After taking in the vibrant culture of Melbourne, get ready for 4 days of exploration on Phillip Island and Wilsons Promontory. Where are the most beautiful hiking tracks? And where are the best places to see penguins and wombats? Here are Yoann’s tips for making the most of the region.
Wilsons Promontory National Park – a true gem!
Hikers and campers alike love this location! “The Prom”, as locals call it, is predominantly suited to those who are interested in hiking – featuring numerous trails, and a very hilly terrain, many of the sites are only accessible by foot. But is there any point in visiting if you’re not a fan of walking? ABSOLUTELY! Read on to learn why.
Wombats – Australia’s bear cubs!
As it’s located less than 3 hours’ drive from Victoria’s capital, “The Prom” is a popular spot for Melbourne residents to spend a weekend away – it’s such a quick and easy detour! A single road crosses through the park, and there are many spectacular views to be seen along the way, such as Squeaky Beach – a stunning white-sand beach that creaks underfoot. The 50,000 hectares of the park are home to a range of native Australian wildlife. It’s easy to spot kangaroos, and it’s also a great place to see very cute wombats, a bear cub like marsupial! Another highlight is the chance to enjoy ocean sunsets, as the most accessible part of Wilsons Promontory is located to the west. Best of all, entry to the park is free.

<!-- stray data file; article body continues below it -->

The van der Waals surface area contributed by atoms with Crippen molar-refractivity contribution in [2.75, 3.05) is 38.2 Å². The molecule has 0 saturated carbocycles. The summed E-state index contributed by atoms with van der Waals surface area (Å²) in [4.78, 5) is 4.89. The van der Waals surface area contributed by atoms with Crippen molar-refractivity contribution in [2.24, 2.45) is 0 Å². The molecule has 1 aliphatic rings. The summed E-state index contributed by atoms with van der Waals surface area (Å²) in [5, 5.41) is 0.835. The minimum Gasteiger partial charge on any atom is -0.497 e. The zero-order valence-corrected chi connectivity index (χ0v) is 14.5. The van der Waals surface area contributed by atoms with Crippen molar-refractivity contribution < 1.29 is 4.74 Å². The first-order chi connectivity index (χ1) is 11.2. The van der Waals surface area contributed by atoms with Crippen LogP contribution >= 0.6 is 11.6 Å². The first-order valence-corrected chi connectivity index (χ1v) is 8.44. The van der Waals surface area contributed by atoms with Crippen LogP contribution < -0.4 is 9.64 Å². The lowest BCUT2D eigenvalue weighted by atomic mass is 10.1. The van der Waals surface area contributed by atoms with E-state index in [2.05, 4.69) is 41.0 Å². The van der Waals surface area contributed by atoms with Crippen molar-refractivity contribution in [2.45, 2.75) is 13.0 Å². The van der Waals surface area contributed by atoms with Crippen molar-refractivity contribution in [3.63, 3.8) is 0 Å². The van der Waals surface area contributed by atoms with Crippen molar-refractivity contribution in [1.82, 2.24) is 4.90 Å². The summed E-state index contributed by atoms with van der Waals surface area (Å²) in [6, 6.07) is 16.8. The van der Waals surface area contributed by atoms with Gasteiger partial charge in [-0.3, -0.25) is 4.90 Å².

Welcome to the Seychelles!
Wait, we haven’t told you everything yet. Another great reason to visit this national park is to get the chance to enjoy the rich diversity of the landscapes. Not only will you get to explore the park’s forests and visit its rocky coasts – you’ll also have the opportunity to experience pristine beaches with granite boulders and turquoise water. It’s like the Seychelles! And as if those attractions weren’t enough, there are other worthwhile locations fairly close by – for example, the impressive sand dunes of the Big Drift (a 1.5-hour round trip on foot) or the forests of tree ferns on Lilly Pilly Gully Track (2 hours there and back).